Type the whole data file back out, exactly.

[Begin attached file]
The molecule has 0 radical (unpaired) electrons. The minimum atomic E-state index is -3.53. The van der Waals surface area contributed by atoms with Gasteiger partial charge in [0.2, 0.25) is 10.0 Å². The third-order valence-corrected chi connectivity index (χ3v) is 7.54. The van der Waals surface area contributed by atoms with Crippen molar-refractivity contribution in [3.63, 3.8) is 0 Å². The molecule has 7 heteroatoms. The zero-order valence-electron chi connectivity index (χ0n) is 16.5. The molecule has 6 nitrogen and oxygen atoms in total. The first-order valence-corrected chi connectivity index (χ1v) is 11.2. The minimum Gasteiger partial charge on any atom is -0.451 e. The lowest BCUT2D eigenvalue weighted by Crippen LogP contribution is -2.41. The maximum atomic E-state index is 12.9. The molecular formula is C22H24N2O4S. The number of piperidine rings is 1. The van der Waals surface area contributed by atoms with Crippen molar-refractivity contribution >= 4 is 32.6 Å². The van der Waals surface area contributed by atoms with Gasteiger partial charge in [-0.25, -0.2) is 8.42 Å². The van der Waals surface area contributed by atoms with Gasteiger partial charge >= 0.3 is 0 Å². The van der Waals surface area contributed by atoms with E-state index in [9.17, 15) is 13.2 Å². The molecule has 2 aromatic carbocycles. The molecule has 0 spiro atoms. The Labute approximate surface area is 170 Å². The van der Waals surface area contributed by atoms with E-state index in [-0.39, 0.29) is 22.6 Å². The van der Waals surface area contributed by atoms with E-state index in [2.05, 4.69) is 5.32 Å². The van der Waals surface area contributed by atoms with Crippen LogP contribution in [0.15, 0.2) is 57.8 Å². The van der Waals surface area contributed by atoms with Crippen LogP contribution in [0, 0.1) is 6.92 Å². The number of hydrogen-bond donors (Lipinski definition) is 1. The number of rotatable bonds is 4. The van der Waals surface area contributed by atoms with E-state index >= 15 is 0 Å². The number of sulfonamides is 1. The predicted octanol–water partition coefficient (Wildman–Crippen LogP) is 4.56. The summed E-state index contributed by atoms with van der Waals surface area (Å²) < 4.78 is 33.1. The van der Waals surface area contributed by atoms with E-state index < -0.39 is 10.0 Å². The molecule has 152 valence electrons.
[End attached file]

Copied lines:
The molecule has 0 radical (unpaired) electrons. The minimum atomic E-state index is -3.53. The van der Waals surface area contributed by atoms with Gasteiger partial charge in [0.2, 0.25) is 10.0 Å². The third-order valence-corrected chi connectivity index (χ3v) is 7.54. The van der Waals surface area contributed by atoms with Crippen molar-refractivity contribution in [3.63, 3.8) is 0 Å². The molecule has 7 heteroatoms. The zero-order valence-electron chi connectivity index (χ0n) is 16.5. The molecule has 6 nitrogen and oxygen atoms in total. The first-order valence-corrected chi connectivity index (χ1v) is 11.2. The minimum Gasteiger partial charge on any atom is -0.451 e. The lowest BCUT2D eigenvalue weighted by Crippen LogP contribution is -2.41. The maximum atomic E-state index is 12.9. The molecular formula is C22H24N2O4S. The number of piperidine rings is 1. The van der Waals surface area contributed by atoms with Crippen molar-refractivity contribution >= 4 is 32.6 Å². The van der Waals surface area contributed by atoms with Gasteiger partial charge in [-0.25, -0.2) is 8.42 Å². The van der Waals surface area contributed by atoms with Gasteiger partial charge >= 0.3 is 0 Å². The van der Waals surface area contributed by atoms with E-state index in [9.17, 15) is 13.2 Å². The molecule has 2 aromatic carbocycles. The molecule has 0 spiro atoms. The Labute approximate surface area is 170 Å². The van der Waals surface area contributed by atoms with E-state index in [-0.39, 0.29) is 22.6 Å². The van der Waals surface area contributed by atoms with E-state index in [2.05, 4.69) is 5.32 Å². The van der Waals surface area contributed by atoms with Crippen LogP contribution in [0.15, 0.2) is 57.8 Å². The van der Waals surface area contributed by atoms with Crippen LogP contribution in [0, 0.1) is 6.92 Å². The number of hydrogen-bond donors (Lipinski definition) is 1. The number of rotatable bonds is 4. The van der Waals surface area contributed by atoms with E-state index >= 15 is 0 Å². The number of sulfonamides is 1. The predicted octanol–water partition coefficient (Wildman–Crippen LogP) is 4.56. The summed E-state index contributed by atoms with van der Waals surface area (Å²) < 4.78 is 33.1. The van der Waals surface area contributed by atoms with E-state index < -0.39 is 10.0 Å². The molecule has 152 valence electrons.